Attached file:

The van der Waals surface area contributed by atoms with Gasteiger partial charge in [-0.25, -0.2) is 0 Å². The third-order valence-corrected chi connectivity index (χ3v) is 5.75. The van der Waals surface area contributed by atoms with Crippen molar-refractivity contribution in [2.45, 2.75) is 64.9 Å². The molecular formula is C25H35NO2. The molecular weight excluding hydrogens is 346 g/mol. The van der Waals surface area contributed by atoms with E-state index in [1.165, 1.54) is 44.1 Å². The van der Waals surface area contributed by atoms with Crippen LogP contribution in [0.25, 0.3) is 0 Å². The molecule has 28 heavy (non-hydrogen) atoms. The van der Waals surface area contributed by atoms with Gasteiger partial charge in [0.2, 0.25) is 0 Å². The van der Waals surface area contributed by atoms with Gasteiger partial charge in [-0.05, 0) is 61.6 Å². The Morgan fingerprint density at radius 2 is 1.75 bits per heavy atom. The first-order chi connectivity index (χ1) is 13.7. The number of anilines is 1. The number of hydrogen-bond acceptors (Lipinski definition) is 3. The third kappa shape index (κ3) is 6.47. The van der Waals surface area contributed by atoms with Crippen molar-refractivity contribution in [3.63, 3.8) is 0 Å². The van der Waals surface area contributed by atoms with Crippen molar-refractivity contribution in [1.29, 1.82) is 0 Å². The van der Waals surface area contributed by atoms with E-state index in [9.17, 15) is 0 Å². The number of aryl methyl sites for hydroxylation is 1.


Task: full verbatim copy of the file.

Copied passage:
The van der Waals surface area contributed by atoms with Gasteiger partial charge in [-0.25, -0.2) is 0 Å². The third-order valence-corrected chi connectivity index (χ3v) is 5.75. The van der Waals surface area contributed by atoms with Crippen molar-refractivity contribution in [2.45, 2.75) is 64.9 Å². The molecular formula is C25H35NO2. The molecular weight excluding hydrogens is 346 g/mol. The van der Waals surface area contributed by atoms with E-state index in [1.165, 1.54) is 44.1 Å². The van der Waals surface area contributed by atoms with Crippen LogP contribution in [0.25, 0.3) is 0 Å². The molecule has 28 heavy (non-hydrogen) atoms. The van der Waals surface area contributed by atoms with Gasteiger partial charge in [0.2, 0.25) is 0 Å². The van der Waals surface area contributed by atoms with Gasteiger partial charge in [-0.05, 0) is 61.6 Å². The Morgan fingerprint density at radius 2 is 1.75 bits per heavy atom. The first-order chi connectivity index (χ1) is 13.7. The number of anilines is 1. The number of hydrogen-bond acceptors (Lipinski definition) is 3. The third kappa shape index (κ3) is 6.47. The van der Waals surface area contributed by atoms with Crippen molar-refractivity contribution in [3.63, 3.8) is 0 Å². The van der Waals surface area contributed by atoms with Crippen molar-refractivity contribution in [1.29, 1.82) is 0 Å². The van der Waals surface area contributed by atoms with E-state index in [9.17, 15) is 0 Å². The number of aryl methyl sites for hydroxylation is 1.